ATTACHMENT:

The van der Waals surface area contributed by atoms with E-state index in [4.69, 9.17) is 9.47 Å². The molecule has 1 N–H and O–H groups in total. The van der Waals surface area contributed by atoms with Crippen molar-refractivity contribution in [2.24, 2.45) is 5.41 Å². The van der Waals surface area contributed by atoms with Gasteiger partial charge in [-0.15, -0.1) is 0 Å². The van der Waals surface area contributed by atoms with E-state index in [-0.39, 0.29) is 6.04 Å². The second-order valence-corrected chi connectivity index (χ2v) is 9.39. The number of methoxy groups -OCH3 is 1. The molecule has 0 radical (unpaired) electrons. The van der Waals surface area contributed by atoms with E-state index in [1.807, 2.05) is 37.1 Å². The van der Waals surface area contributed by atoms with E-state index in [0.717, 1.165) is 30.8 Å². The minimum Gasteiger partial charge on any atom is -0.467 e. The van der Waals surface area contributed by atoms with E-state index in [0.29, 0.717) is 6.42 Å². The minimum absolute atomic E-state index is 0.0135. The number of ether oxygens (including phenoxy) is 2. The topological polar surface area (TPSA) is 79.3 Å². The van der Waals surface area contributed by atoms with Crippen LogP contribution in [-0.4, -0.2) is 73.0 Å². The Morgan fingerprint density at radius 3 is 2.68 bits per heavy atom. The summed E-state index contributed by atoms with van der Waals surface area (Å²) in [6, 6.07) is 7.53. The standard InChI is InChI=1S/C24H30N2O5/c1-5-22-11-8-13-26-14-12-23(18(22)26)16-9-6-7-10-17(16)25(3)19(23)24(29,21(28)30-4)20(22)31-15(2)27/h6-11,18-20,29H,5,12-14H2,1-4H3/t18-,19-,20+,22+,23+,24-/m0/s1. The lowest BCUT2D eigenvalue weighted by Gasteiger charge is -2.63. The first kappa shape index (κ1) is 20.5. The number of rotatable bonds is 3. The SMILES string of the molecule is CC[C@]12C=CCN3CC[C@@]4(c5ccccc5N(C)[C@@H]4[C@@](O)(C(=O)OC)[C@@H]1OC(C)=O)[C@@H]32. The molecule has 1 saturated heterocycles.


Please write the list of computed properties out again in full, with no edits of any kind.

The van der Waals surface area contributed by atoms with E-state index in [4.69, 9.17) is 9.47 Å². The molecule has 1 N–H and O–H groups in total. The van der Waals surface area contributed by atoms with Crippen molar-refractivity contribution in [2.24, 2.45) is 5.41 Å². The van der Waals surface area contributed by atoms with Gasteiger partial charge in [-0.15, -0.1) is 0 Å². The van der Waals surface area contributed by atoms with E-state index in [-0.39, 0.29) is 6.04 Å². The second-order valence-corrected chi connectivity index (χ2v) is 9.39. The number of methoxy groups -OCH3 is 1. The molecule has 0 radical (unpaired) electrons. The van der Waals surface area contributed by atoms with E-state index in [1.807, 2.05) is 37.1 Å². The van der Waals surface area contributed by atoms with E-state index in [0.717, 1.165) is 30.8 Å². The minimum Gasteiger partial charge on any atom is -0.467 e. The van der Waals surface area contributed by atoms with E-state index in [0.29, 0.717) is 6.42 Å². The minimum absolute atomic E-state index is 0.0135. The number of ether oxygens (including phenoxy) is 2. The topological polar surface area (TPSA) is 79.3 Å². The van der Waals surface area contributed by atoms with Crippen LogP contribution in [-0.4, -0.2) is 73.0 Å². The Morgan fingerprint density at radius 3 is 2.68 bits per heavy atom. The summed E-state index contributed by atoms with van der Waals surface area (Å²) in [6, 6.07) is 7.53. The standard InChI is InChI=1S/C24H30N2O5/c1-5-22-11-8-13-26-14-12-23(18(22)26)16-9-6-7-10-17(16)25(3)19(23)24(29,21(28)30-4)20(22)31-15(2)27/h6-11,18-20,29H,5,12-14H2,1-4H3/t18-,19-,20+,22+,23+,24-/m0/s1. The lowest BCUT2D eigenvalue weighted by Gasteiger charge is -2.63. The first kappa shape index (κ1) is 20.5. The number of rotatable bonds is 3. The SMILES string of the molecule is CC[C@]12C=CCN3CC[C@@]4(c5ccccc5N(C)[C@@H]4[C@@](O)(C(=O)OC)[C@@H]1OC(C)=O)[C@@H]32. The molecule has 1 saturated heterocycles.